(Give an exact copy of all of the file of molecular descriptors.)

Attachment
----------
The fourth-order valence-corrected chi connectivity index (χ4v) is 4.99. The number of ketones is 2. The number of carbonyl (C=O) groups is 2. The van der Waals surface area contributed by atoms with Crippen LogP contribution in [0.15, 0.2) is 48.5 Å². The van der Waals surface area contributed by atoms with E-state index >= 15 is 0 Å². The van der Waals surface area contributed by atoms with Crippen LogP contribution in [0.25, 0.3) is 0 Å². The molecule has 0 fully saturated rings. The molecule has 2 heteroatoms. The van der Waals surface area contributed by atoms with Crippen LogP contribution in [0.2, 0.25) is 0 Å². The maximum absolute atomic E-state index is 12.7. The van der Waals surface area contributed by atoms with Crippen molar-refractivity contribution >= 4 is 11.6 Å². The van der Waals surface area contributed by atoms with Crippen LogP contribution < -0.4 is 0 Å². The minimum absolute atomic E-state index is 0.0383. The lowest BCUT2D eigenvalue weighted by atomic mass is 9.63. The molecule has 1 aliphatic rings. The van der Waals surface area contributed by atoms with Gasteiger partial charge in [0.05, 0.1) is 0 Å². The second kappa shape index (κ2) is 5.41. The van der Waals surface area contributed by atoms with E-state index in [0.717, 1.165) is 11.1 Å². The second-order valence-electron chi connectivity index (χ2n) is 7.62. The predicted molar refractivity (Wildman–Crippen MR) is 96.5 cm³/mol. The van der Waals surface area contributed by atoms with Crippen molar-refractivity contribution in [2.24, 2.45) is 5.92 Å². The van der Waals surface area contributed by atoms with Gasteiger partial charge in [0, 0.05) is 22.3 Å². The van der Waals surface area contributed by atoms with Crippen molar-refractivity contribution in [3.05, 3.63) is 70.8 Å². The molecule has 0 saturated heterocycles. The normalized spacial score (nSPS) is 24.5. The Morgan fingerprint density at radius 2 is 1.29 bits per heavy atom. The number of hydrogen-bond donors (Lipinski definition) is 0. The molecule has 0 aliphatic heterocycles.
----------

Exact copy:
The fourth-order valence-corrected chi connectivity index (χ4v) is 4.99. The number of ketones is 2. The number of carbonyl (C=O) groups is 2. The van der Waals surface area contributed by atoms with Crippen LogP contribution in [0.15, 0.2) is 48.5 Å². The van der Waals surface area contributed by atoms with E-state index >= 15 is 0 Å². The van der Waals surface area contributed by atoms with Crippen LogP contribution in [0.25, 0.3) is 0 Å². The molecule has 0 fully saturated rings. The molecule has 2 heteroatoms. The van der Waals surface area contributed by atoms with Crippen LogP contribution in [0.2, 0.25) is 0 Å². The maximum absolute atomic E-state index is 12.7. The van der Waals surface area contributed by atoms with Crippen molar-refractivity contribution >= 4 is 11.6 Å². The van der Waals surface area contributed by atoms with Crippen LogP contribution < -0.4 is 0 Å². The minimum absolute atomic E-state index is 0.0383. The lowest BCUT2D eigenvalue weighted by atomic mass is 9.63. The molecule has 1 aliphatic rings. The van der Waals surface area contributed by atoms with Gasteiger partial charge in [0.05, 0.1) is 0 Å². The second kappa shape index (κ2) is 5.41. The van der Waals surface area contributed by atoms with E-state index in [0.717, 1.165) is 11.1 Å². The second-order valence-electron chi connectivity index (χ2n) is 7.62. The predicted molar refractivity (Wildman–Crippen MR) is 96.5 cm³/mol. The van der Waals surface area contributed by atoms with Crippen molar-refractivity contribution in [2.24, 2.45) is 5.92 Å². The van der Waals surface area contributed by atoms with Gasteiger partial charge in [0, 0.05) is 22.3 Å². The van der Waals surface area contributed by atoms with Crippen molar-refractivity contribution in [3.05, 3.63) is 70.8 Å². The molecule has 0 saturated heterocycles. The normalized spacial score (nSPS) is 24.5. The Morgan fingerprint density at radius 2 is 1.29 bits per heavy atom. The number of hydrogen-bond donors (Lipinski definition) is 0. The molecule has 0 aliphatic heterocycles.